12 February 2015

decorating the paschal candle by hand

Last year, I heard one priest from the Diocese in Europe comment that his church budget would not stretch to a paschal candle with the year on it, and that even the purchase of the paschal candle he did have was something he'd had to defend.

store display of paschal candles
(licensed photo by Gagorski, cropped by Storyteller)

Just a few days later, I came across a lovely blog post, also from the Diocese in Europe, and I thought, Here is a possible solution to those financial concerns. Bishop David Hamid wrote that in St Margaret's Anglican Episcopal Church in Budapest, they have a tradition of buying a large, plain candle and having the children decorate it.

Eurobishop: Children of St Margaret's Budapest prepare the paschal candle: Krisztus feltámadt! ... These photos show them hard at work in Sunday School on Palm Sunday and presenting the finished product to the congregation.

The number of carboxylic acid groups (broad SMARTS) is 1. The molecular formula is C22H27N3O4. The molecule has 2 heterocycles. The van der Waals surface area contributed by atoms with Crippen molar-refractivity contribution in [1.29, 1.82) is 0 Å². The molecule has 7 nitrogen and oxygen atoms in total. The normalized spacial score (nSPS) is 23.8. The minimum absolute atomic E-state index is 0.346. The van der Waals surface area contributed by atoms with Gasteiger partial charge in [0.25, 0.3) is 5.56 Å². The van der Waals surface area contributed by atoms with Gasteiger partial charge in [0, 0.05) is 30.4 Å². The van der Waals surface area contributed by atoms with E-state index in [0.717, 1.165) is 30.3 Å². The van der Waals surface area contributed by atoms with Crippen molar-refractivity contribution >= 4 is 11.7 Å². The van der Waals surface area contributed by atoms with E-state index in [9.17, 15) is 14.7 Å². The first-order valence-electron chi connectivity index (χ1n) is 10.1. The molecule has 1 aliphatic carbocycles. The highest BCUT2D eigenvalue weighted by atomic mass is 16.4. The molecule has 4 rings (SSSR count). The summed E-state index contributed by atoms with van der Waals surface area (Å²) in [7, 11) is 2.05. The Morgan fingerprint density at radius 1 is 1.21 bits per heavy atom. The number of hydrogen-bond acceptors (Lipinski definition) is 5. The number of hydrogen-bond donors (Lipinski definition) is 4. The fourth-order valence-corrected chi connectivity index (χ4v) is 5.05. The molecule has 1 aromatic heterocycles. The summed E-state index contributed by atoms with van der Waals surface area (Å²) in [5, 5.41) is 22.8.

Decorating actual candles, or doing paper-crafts of gluing bits of paper to reflect the way a paschal candle is decorated - this kind of work is often found in a Catechesis of the Good Shepherd atrium. Leslie Swaim-Fox is one of a number of bloggers who have posted about this:

Thoughts from the Sheepfold: The Paschal Candle: The paschal candle is a symbol of the Risen Christ which speaks very powerfully to children. ... I love the words that we say with the children while they press the wax pieces onto the candle.

Leslie explains in the comments to another post that she uses thin sheets of colored wax, cutting out the shapes they will need with a craft knife. Jessica, at the Shower of Roses blog, made a more elaborate candle by using not only colored wax but also acrylic gems and gold metallic cord. Jessica has also listed several other ways of decorating a plain candle here (scroll down to "Easter Paschal Candle"). If you're not up to doing this craft but would like a paschal candle for the home, you can simply print out a design and wrap it around a candle (Jennifer at Family in Feast and Feria offers a free printable every year).

Depending on the age of the children who do this, your candle may not be as "perfect" as a store-bought one, but you will have saved money AND involved the children in a useful and meaningful way in the liturgical life of your church.

(public domain photo by Rabanus Flavus, cropped by Storyteller)

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